Roundhouse, London NW1
For those who grab this rare chance to see all of Shakespeare’s history plays in chronological order, the three-week gap between the first and second half of the RSC’s eight-play marathon will come as an unwelcome distraction.
That the audience’s sigh at the end of the first four plays was more out of satisfaction than exhaustion says a lot about how the RSC’s artistic director Michael Boyd looks for, and regularly finds, exhilarating coups in his staging. His productions — its kings and its battles — stalk the Roundhouse’s stage, spilling into and out of the stalls. If there is a theme to his production it is suspense, in both senses of the word.
The standard is set with Jonathan Slinger’s heavily made-up Richard II — almost a drag-queen king, his mouth a lipsticked rictus — who intercedes when Clive Wood’s bruiser Bolingbroke and John Mackay’s Mowbray almost collide in a heart-stopping joust.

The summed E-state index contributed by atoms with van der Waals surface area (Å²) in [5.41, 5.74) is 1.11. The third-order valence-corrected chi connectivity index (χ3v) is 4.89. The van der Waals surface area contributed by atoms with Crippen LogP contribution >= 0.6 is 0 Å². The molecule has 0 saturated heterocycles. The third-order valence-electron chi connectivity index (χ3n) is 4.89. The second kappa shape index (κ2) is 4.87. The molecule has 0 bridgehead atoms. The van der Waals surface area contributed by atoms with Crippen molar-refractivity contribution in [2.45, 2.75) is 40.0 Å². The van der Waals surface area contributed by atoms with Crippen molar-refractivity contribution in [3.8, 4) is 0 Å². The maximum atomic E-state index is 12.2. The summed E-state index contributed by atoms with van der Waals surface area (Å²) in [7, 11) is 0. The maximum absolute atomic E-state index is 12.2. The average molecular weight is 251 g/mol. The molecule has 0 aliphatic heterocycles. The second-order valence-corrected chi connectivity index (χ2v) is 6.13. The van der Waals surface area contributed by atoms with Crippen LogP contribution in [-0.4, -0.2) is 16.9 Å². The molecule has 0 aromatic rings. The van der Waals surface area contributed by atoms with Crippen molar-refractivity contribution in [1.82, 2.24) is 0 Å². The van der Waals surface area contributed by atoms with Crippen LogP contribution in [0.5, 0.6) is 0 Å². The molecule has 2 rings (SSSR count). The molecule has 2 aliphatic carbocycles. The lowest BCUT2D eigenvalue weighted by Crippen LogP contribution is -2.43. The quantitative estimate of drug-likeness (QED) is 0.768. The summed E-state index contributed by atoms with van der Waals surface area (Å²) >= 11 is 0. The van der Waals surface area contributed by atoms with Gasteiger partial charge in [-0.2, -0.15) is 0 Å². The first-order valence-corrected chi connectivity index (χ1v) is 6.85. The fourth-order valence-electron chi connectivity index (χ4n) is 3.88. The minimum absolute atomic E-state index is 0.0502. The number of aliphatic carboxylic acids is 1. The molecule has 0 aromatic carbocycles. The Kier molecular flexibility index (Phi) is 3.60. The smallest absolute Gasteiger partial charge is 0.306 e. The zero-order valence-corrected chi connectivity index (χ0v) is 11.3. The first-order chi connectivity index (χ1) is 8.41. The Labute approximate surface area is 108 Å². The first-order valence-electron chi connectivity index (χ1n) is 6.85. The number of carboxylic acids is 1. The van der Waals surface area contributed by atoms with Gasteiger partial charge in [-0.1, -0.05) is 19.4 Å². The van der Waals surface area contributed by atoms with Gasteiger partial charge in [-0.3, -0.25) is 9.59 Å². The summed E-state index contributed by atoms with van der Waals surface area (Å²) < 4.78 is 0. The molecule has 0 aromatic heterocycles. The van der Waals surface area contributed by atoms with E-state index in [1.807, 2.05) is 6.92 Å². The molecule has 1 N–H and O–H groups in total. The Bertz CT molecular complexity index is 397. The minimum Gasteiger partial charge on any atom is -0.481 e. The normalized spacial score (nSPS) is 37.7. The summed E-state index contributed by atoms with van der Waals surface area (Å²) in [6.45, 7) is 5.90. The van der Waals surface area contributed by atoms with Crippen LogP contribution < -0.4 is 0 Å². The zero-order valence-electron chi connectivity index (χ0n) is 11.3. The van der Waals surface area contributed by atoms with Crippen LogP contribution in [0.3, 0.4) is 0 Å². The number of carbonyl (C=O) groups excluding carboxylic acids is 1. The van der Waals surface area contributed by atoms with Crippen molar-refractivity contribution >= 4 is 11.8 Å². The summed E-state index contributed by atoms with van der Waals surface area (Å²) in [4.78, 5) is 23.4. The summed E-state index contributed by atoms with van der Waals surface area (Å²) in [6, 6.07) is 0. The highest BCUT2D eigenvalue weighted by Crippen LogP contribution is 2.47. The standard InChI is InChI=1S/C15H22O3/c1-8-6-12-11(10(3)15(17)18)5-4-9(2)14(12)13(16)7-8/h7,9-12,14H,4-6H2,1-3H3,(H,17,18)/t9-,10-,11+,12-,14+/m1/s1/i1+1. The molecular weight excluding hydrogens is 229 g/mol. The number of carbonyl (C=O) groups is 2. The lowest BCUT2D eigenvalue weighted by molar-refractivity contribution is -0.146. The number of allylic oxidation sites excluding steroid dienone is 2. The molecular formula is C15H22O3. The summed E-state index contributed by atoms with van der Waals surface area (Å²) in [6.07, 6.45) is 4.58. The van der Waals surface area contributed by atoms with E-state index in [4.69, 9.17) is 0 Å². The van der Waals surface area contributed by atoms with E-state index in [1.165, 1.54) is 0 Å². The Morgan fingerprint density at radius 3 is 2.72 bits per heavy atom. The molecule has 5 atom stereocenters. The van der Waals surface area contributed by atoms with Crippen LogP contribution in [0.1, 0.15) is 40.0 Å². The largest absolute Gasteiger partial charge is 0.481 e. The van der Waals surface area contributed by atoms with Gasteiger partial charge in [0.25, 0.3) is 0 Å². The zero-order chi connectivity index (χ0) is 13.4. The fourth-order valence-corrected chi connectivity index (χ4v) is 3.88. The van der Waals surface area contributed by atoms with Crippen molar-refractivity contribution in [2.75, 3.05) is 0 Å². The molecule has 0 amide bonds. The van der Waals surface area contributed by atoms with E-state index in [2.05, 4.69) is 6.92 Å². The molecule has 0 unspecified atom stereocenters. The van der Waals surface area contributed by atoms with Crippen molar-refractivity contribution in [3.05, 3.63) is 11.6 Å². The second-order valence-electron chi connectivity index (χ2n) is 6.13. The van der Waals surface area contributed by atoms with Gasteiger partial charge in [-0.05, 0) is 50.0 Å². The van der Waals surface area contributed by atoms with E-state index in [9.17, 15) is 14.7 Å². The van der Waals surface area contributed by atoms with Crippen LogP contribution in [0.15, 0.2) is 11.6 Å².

Three plays later, in Henry V, the dandified French aristocracy laze arrogantly in suspended trapezes before Geoffrey Streatfield’s boyish Hal lays waste to their knights at Agincourt.
There is no obvious attempt here to highlight the relevance of these history plays to modern times. But when Hal declares the casualties — 10,000 French and less than 30 English — the statistics, and sense of shame, chimed with the recently announced Taliban and British casualties in Afghanistan.
The star performance is undoubtedly David Warner’s Falstaff, imbued with just enough malice to justify Hal’s cruel rejection. The next instalment — the three parts of Henry VI followed by Slinger’s Richard III — cannot come soon enough.
Tel: 0844 482 8008